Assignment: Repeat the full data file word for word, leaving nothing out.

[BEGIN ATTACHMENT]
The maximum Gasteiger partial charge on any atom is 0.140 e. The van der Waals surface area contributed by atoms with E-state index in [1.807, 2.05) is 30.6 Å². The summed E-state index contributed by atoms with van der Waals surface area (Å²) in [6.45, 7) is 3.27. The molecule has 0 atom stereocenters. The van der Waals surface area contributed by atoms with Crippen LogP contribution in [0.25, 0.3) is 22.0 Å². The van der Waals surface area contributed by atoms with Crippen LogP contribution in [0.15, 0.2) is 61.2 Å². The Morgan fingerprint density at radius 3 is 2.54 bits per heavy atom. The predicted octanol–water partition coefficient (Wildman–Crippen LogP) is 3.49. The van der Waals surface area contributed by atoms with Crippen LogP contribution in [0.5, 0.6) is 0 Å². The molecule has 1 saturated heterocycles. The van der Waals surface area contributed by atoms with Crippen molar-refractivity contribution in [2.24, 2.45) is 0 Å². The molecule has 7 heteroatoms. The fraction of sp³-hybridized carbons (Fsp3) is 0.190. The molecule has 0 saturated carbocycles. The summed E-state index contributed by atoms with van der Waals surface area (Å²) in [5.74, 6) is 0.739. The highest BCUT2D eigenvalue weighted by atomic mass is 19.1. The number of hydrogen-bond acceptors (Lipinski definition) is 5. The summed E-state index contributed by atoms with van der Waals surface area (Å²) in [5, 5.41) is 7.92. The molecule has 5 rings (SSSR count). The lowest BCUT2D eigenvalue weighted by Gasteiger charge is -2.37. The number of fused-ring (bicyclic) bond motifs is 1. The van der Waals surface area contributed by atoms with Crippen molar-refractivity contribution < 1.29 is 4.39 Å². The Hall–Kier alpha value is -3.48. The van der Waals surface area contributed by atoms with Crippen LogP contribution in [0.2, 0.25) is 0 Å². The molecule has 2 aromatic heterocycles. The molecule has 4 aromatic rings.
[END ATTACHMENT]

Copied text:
The maximum Gasteiger partial charge on any atom is 0.140 e. The van der Waals surface area contributed by atoms with E-state index in [1.807, 2.05) is 30.6 Å². The summed E-state index contributed by atoms with van der Waals surface area (Å²) in [6.45, 7) is 3.27. The molecule has 0 atom stereocenters. The van der Waals surface area contributed by atoms with Crippen LogP contribution in [0.25, 0.3) is 22.0 Å². The van der Waals surface area contributed by atoms with Crippen LogP contribution in [0.15, 0.2) is 61.2 Å². The Morgan fingerprint density at radius 3 is 2.54 bits per heavy atom. The predicted octanol–water partition coefficient (Wildman–Crippen LogP) is 3.49. The van der Waals surface area contributed by atoms with Crippen LogP contribution in [0.5, 0.6) is 0 Å². The molecule has 1 saturated heterocycles. The van der Waals surface area contributed by atoms with Crippen molar-refractivity contribution in [2.24, 2.45) is 0 Å². The molecule has 7 heteroatoms. The fraction of sp³-hybridized carbons (Fsp3) is 0.190. The molecule has 0 saturated carbocycles. The summed E-state index contributed by atoms with van der Waals surface area (Å²) in [5.74, 6) is 0.739. The highest BCUT2D eigenvalue weighted by atomic mass is 19.1. The number of hydrogen-bond acceptors (Lipinski definition) is 5. The summed E-state index contributed by atoms with van der Waals surface area (Å²) in [5, 5.41) is 7.92. The molecule has 5 rings (SSSR count). The lowest BCUT2D eigenvalue weighted by Gasteiger charge is -2.37. The number of fused-ring (bicyclic) bond motifs is 1. The van der Waals surface area contributed by atoms with Crippen molar-refractivity contribution < 1.29 is 4.39 Å². The Hall–Kier alpha value is -3.48. The van der Waals surface area contributed by atoms with Crippen LogP contribution in [0.2, 0.25) is 0 Å². The molecule has 2 aromatic heterocycles. The molecule has 4 aromatic rings.